The EU General Court has dismissed an appeal by Piaggio & C, the manufacturers of the Vespa LX scooter, who applied for a declaration of invalidity of Zhejiang Zhongneng Industry Group's registered Community design for its scooter (Case T-219/18).
History of the dispute
The Vespa scooter was first launched in Italy in 1945 and has since become an iconic design in Italian culture.
Zhejiang's scooter was registered as a Community design in November 2010:
Piaggo initiated an application for its invalidity in 2014, arguing that the design should be declared invalid and that it infringed its intellectual property rights held in the Vespa LX scooter. The Vespa LX design was first made available in 2005 incorporating the lines and shape characteristics of the classic Vespa scooter:
The dispute worked its way up through the courts to the EU General Court which gave judgment in September 2019.
Three key points were considered by the courts in relation to the Zhejiang scooter design:
- Whether the design was devoid of novelty and individual character;
- Whether the design was making use of the Vespa LX's unregistered mark in Italy; and
- Whether the design infringed copyright in the Vespa LX in France and Italy.
Article 25 of Regulation No. 6/2002 sets out the circumstances when a Community design may be declared invalid. Relevant provisions in this case were:
- A Community design may be declared invalid if it is not considered to be novel and have individual character. A design will be considered to have individual character under Article 6 if it produces an overall different impression on an informed user. (Article 25(1)(b)).
- A Community design may be declared invalid if a distinctive sign is used in a subsequent sign and the law of the governing member state gives the rights holder of the sign rights to prohibit its use. (Article 25(1)(e)).
- A Community design may be declared invalid if the design constitutes an unauthorised use of a work protected under copyright law of a member state. (Article 25(1)(f)).
General Court's ruling
By this stage in the dispute, Piaggio was no longer contesting the novelty of Zhejiang's design, only whether it had individual character. The General Court went on to consider the differences between the designs.
The court agreed with previous judgments that whilst the Vespa LX has a sinuous, rounded appearance, the Zhejiang scooter is much more angular and rigorously geometric. It noted that in addition to this, there were 'numerous and significant' differences between the two designs, including elements such as the mudguard, fairing and headlights.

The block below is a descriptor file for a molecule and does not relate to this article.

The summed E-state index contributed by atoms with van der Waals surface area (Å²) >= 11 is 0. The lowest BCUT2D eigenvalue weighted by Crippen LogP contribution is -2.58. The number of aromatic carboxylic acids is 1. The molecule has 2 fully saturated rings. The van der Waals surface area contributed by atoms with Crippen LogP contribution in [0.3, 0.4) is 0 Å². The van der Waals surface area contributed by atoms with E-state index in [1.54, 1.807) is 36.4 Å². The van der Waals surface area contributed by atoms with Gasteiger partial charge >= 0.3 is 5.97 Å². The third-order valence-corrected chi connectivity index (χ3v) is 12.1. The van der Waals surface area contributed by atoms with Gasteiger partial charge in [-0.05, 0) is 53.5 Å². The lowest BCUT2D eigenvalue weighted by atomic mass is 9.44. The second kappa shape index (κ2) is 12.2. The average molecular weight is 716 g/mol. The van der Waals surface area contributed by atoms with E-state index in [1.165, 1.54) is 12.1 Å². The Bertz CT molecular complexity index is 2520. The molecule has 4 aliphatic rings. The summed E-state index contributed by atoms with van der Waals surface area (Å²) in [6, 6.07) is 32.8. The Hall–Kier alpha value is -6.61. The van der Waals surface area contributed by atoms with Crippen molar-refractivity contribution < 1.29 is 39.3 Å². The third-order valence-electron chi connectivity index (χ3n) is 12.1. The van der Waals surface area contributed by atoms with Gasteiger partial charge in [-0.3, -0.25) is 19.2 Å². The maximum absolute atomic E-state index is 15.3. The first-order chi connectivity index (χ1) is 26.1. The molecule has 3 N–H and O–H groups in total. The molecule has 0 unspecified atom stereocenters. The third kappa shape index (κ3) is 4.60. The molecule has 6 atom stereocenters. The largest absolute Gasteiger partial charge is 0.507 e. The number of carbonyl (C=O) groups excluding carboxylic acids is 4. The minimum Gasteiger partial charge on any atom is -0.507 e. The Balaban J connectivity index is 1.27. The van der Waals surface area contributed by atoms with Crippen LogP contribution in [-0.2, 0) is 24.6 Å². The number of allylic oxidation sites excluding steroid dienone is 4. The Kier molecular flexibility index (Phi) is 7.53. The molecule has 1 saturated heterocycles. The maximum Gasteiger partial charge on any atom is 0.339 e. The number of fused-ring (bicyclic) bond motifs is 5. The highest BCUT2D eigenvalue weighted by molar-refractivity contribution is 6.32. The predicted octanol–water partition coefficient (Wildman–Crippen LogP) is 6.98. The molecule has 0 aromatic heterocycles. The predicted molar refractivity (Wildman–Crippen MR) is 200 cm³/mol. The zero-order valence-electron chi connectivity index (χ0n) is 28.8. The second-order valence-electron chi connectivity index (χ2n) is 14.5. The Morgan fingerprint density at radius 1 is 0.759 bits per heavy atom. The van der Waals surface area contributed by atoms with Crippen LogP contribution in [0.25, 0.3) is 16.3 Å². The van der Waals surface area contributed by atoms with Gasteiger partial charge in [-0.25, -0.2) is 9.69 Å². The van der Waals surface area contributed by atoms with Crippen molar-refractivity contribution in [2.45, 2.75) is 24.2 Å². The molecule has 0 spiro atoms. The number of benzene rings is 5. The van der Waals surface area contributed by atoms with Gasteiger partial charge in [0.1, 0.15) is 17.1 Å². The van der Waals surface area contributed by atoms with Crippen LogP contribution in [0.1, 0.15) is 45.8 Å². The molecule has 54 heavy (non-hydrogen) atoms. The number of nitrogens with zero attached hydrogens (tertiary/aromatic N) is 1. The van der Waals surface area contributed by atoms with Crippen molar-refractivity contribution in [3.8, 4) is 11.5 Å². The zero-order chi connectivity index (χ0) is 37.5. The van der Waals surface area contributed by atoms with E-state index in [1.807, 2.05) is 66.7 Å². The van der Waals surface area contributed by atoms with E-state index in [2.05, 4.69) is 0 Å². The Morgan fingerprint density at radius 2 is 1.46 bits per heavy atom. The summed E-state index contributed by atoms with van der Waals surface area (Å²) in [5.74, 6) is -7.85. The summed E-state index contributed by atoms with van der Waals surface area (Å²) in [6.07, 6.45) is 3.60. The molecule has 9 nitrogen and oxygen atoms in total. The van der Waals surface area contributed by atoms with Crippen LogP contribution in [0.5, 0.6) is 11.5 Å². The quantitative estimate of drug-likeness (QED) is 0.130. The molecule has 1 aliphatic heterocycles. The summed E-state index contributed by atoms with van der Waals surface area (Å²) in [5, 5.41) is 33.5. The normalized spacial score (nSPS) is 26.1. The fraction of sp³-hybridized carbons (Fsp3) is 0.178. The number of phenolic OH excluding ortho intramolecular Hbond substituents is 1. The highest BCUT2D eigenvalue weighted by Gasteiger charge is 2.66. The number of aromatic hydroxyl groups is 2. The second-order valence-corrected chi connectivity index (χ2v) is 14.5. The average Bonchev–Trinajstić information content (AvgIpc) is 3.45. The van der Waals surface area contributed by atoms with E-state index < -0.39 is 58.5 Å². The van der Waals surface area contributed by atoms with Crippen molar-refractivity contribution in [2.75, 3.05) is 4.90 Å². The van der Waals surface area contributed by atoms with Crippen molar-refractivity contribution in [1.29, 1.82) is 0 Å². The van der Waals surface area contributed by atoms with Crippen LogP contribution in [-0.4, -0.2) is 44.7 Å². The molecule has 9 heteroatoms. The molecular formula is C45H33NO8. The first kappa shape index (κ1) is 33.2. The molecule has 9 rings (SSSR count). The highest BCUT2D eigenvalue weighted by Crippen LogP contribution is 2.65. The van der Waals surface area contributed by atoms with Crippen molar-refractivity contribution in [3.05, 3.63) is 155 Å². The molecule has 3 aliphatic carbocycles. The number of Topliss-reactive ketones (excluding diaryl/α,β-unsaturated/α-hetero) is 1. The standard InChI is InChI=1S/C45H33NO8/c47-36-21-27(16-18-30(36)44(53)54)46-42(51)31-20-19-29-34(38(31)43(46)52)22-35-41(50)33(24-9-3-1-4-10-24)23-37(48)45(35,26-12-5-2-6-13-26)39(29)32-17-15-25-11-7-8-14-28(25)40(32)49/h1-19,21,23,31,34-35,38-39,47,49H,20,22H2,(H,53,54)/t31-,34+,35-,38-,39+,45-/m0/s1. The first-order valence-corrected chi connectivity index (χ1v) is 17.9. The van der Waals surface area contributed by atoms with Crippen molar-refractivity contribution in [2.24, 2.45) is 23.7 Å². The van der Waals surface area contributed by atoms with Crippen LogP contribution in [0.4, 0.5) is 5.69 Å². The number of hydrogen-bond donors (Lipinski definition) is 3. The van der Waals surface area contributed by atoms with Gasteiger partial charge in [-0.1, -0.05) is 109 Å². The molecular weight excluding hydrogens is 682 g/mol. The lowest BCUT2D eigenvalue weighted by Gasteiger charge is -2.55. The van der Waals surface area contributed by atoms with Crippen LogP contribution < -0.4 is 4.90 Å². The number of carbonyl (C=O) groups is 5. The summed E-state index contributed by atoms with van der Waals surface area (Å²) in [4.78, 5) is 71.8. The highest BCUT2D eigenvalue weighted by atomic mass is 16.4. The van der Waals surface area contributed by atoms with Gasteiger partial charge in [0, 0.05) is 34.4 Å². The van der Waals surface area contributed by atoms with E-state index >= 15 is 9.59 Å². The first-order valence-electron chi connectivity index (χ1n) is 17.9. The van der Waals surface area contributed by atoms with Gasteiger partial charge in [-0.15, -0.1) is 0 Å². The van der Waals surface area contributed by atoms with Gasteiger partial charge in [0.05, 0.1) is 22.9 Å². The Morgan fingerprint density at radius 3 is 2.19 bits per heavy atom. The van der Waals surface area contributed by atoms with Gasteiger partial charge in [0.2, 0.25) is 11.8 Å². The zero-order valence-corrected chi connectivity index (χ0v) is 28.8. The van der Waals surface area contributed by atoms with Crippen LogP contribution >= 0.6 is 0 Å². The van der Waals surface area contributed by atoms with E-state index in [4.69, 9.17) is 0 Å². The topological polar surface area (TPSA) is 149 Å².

It considered that these differences would not escape the attention of an informed user, who would have a degree of knowledge about scooters and would be unlikely to purchase one of the scooters without giving attention to the differences between the designs. Consequently, the General Court concluded that the design of the Zhejiang scooter created an overall different impression from that of the Vespa LX scooter and had sufficient individual character for the purpose of Article 6.
The Vespa LX was considered to have acquired an unregistered mark in Italy for its three dimensional shape, due to its distinctive features and prior use. However, the General Court concluded that the Zhejiang scooter design did not make use of this mark, given the differences between the designs and the fact that they were unlikely to cause confusion for consumers.
Finally, the Vespa LX was also considered to be protected by copyright in both Italy and France, given its artistic shape, vintage characteristics and overall rounded appearance. However, the General Court concluded that there had been no unauthorised use of the work given that the designs were so different. It once again relied on the significant difference between the rounded edges of the Vespa LX and the angular lines of the Zhejiang scooter.
This case is a reminder that where the freedom of a designer is restricted in a certain field, minor differences between conflicting designs can be sufficient to produce a different overall impression. Here however, the courts found that the freedom of the designer in the field of scooters was at least average and that there were numerous and significant differences in the designs.
It is unclear at this stage whether Piaggio intends to appeal the decision.
With special thanks to trainee, Emma Varty, for her contribution to this blog.
Note: This blog is based on the General Court's press release and a translation of the judgment which is not yet available in English.